MS Geography University of Colorado, 2007
CA Single Subject Teaching Credential - Biological Sciences, SFSU 2004
BS Human Biology Stanford University, 1998
Forest Ecology / Disturbance Ecology
My work is inspired to better understand forest ecosystems and answer pressing questions about how we should protect, use, and manage our forests. During the past century, many American western forests have seen dramatic changes in disturbance regimes, species composition, and hydrologic and nutrient cycles due to fire suppression, air pollution, land use change, and climate change. These stressors have resulted in unprecedented conditions that may require new adaptive approaches to management focused on building ecosystem resilience. My research focuses broadly on forest community ecology, disturbance ecology, and forest management. I hope to understand how fire and other disturbances have historically interacted with forested ecosystems, and the challenges and opportunities for creating resilient forest ecosystems in a time of changing climate and broad-scale human impact. I employ field based experiments and measurements as well as simulation models and remotely sensed data to answer questions at a variety of spatial scales (individual tree, forest stand, landscape, and region). Through my research, I seek to better understand forest ecosystem dynamics in order to better project future trajectories and determine the most effective means to maintain ecosystem resilience.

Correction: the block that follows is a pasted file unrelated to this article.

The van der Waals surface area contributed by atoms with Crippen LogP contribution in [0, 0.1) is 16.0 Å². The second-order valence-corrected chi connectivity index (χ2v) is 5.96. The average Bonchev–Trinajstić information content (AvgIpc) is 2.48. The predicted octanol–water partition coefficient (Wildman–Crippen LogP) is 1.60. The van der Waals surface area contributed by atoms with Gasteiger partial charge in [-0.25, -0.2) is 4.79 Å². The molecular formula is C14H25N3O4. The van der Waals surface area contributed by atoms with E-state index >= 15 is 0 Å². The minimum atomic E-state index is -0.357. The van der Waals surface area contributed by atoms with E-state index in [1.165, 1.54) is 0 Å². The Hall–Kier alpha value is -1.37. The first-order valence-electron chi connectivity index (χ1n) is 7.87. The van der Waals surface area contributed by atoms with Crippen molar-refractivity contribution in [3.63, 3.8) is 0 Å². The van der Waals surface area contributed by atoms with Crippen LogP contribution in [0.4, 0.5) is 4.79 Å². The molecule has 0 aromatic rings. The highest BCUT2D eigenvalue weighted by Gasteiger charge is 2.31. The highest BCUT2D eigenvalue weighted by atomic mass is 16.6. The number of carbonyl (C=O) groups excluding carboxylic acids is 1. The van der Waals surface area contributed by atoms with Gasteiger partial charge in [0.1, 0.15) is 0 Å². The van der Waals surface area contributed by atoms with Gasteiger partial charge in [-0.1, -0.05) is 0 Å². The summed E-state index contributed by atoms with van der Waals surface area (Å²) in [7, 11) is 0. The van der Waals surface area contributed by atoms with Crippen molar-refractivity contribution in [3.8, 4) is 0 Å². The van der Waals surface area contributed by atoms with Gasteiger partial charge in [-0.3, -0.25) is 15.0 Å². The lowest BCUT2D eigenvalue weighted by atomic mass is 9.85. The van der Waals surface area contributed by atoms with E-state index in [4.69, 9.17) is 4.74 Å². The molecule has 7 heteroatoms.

Krasnow, K., T. Schoennagel, T.T. Veblen. 2009. Forest fuel mapping and evaluation of LANDFIRE fuel maps in Boulder County, Colorado, USA. Forest Ecology and Management 257, 1603-1612.
- Baker - Bidwell Research Fellowship 2011
- Outstanding Graduate Student Instructor 2009-2010
- Aspen restoration and monitoring research grant - Bureau of Land Management - 2010
- Chancellors Fellowship - University of Colorado, Boulder - 2005
- Leadership and Professional Development Grant - San Francisco Education Fund - 2004
- ESPM C11 - Americans and the Global Forest
- ESPM 78A - Teaching Environmental Science
- ESPM 181A - Wildland Fire Science